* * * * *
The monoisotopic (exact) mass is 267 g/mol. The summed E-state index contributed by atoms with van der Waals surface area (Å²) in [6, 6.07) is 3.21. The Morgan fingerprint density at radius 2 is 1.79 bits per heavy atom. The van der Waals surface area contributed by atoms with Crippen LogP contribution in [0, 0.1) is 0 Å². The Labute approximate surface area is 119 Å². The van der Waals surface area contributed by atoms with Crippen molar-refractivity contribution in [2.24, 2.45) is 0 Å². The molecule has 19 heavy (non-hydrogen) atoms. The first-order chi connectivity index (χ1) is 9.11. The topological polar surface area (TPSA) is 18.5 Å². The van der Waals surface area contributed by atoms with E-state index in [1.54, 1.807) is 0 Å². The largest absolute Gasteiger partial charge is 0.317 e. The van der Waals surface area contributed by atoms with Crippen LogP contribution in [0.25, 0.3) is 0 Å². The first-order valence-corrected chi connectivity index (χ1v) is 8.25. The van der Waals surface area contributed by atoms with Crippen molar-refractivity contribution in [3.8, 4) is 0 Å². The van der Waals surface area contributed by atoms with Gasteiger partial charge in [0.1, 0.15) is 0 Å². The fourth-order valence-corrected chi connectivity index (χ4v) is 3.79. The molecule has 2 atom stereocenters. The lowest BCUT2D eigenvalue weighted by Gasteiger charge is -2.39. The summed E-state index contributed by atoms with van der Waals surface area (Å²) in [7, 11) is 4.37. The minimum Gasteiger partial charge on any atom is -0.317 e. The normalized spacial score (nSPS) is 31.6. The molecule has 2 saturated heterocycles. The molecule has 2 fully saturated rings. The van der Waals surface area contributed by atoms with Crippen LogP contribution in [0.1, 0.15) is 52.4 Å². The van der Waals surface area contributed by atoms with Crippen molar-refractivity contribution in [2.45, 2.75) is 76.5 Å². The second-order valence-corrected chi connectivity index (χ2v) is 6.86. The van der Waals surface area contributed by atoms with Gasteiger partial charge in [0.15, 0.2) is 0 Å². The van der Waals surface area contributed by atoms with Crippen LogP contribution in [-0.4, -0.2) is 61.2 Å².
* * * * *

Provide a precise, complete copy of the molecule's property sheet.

The monoisotopic (exact) mass is 267 g/mol. The summed E-state index contributed by atoms with van der Waals surface area (Å²) in [6, 6.07) is 3.21. The Morgan fingerprint density at radius 2 is 1.79 bits per heavy atom. The van der Waals surface area contributed by atoms with Crippen LogP contribution in [0, 0.1) is 0 Å². The Labute approximate surface area is 119 Å². The van der Waals surface area contributed by atoms with Crippen molar-refractivity contribution in [2.24, 2.45) is 0 Å². The molecule has 19 heavy (non-hydrogen) atoms. The first-order chi connectivity index (χ1) is 9.11. The topological polar surface area (TPSA) is 18.5 Å². The van der Waals surface area contributed by atoms with E-state index in [1.54, 1.807) is 0 Å². The largest absolute Gasteiger partial charge is 0.317 e. The van der Waals surface area contributed by atoms with Crippen LogP contribution in [0.25, 0.3) is 0 Å². The first-order valence-corrected chi connectivity index (χ1v) is 8.25. The van der Waals surface area contributed by atoms with Crippen molar-refractivity contribution in [3.8, 4) is 0 Å². The van der Waals surface area contributed by atoms with Gasteiger partial charge in [0.1, 0.15) is 0 Å². The fourth-order valence-corrected chi connectivity index (χ4v) is 3.79. The molecule has 2 atom stereocenters. The lowest BCUT2D eigenvalue weighted by Gasteiger charge is -2.39. The summed E-state index contributed by atoms with van der Waals surface area (Å²) in [7, 11) is 4.37. The minimum Gasteiger partial charge on any atom is -0.317 e. The normalized spacial score (nSPS) is 31.6. The molecule has 2 saturated heterocycles. The molecule has 2 fully saturated rings. The van der Waals surface area contributed by atoms with Crippen LogP contribution in [0.1, 0.15) is 52.4 Å². The van der Waals surface area contributed by atoms with Crippen molar-refractivity contribution in [2.45, 2.75) is 76.5 Å². The second-order valence-corrected chi connectivity index (χ2v) is 6.86. The van der Waals surface area contributed by atoms with Gasteiger partial charge in [0.15, 0.2) is 0 Å². The van der Waals surface area contributed by atoms with Crippen LogP contribution in [-0.4, -0.2) is 61.2 Å².